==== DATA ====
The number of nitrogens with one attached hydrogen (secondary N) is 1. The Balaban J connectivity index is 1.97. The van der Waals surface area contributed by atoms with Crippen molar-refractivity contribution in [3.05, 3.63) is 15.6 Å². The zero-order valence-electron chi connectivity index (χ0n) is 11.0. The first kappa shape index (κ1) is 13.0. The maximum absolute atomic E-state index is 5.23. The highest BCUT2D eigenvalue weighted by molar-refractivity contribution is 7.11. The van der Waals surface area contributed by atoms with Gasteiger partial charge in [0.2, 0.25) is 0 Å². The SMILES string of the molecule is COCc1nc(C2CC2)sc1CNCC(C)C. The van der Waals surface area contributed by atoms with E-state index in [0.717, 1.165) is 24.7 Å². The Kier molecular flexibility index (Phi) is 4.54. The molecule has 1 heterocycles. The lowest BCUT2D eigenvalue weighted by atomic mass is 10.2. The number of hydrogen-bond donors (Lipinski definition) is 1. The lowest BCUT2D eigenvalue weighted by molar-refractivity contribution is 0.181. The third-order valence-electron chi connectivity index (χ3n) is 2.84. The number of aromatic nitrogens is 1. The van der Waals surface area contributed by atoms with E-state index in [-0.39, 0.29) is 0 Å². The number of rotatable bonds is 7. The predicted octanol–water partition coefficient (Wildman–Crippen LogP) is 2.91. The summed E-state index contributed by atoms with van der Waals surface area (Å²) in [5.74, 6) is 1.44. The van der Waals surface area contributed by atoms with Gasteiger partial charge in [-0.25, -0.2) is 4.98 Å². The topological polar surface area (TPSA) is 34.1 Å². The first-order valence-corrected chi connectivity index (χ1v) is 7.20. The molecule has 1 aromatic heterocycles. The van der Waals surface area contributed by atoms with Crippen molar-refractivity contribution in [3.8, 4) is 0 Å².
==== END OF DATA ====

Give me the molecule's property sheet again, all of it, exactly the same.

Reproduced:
The number of nitrogens with one attached hydrogen (secondary N) is 1. The Balaban J connectivity index is 1.97. The van der Waals surface area contributed by atoms with Crippen molar-refractivity contribution in [3.05, 3.63) is 15.6 Å². The zero-order valence-electron chi connectivity index (χ0n) is 11.0. The first kappa shape index (κ1) is 13.0. The maximum absolute atomic E-state index is 5.23. The highest BCUT2D eigenvalue weighted by molar-refractivity contribution is 7.11. The van der Waals surface area contributed by atoms with Gasteiger partial charge in [0.2, 0.25) is 0 Å². The SMILES string of the molecule is COCc1nc(C2CC2)sc1CNCC(C)C. The van der Waals surface area contributed by atoms with E-state index in [0.717, 1.165) is 24.7 Å². The Kier molecular flexibility index (Phi) is 4.54. The molecule has 1 heterocycles. The lowest BCUT2D eigenvalue weighted by atomic mass is 10.2. The number of hydrogen-bond donors (Lipinski definition) is 1. The lowest BCUT2D eigenvalue weighted by molar-refractivity contribution is 0.181. The third-order valence-electron chi connectivity index (χ3n) is 2.84. The number of aromatic nitrogens is 1. The van der Waals surface area contributed by atoms with E-state index in [-0.39, 0.29) is 0 Å². The number of rotatable bonds is 7. The predicted octanol–water partition coefficient (Wildman–Crippen LogP) is 2.91. The summed E-state index contributed by atoms with van der Waals surface area (Å²) in [5.74, 6) is 1.44. The van der Waals surface area contributed by atoms with Gasteiger partial charge in [-0.25, -0.2) is 4.98 Å². The topological polar surface area (TPSA) is 34.1 Å². The first-order valence-corrected chi connectivity index (χ1v) is 7.20. The molecule has 1 aromatic heterocycles. The van der Waals surface area contributed by atoms with Crippen molar-refractivity contribution in [3.8, 4) is 0 Å².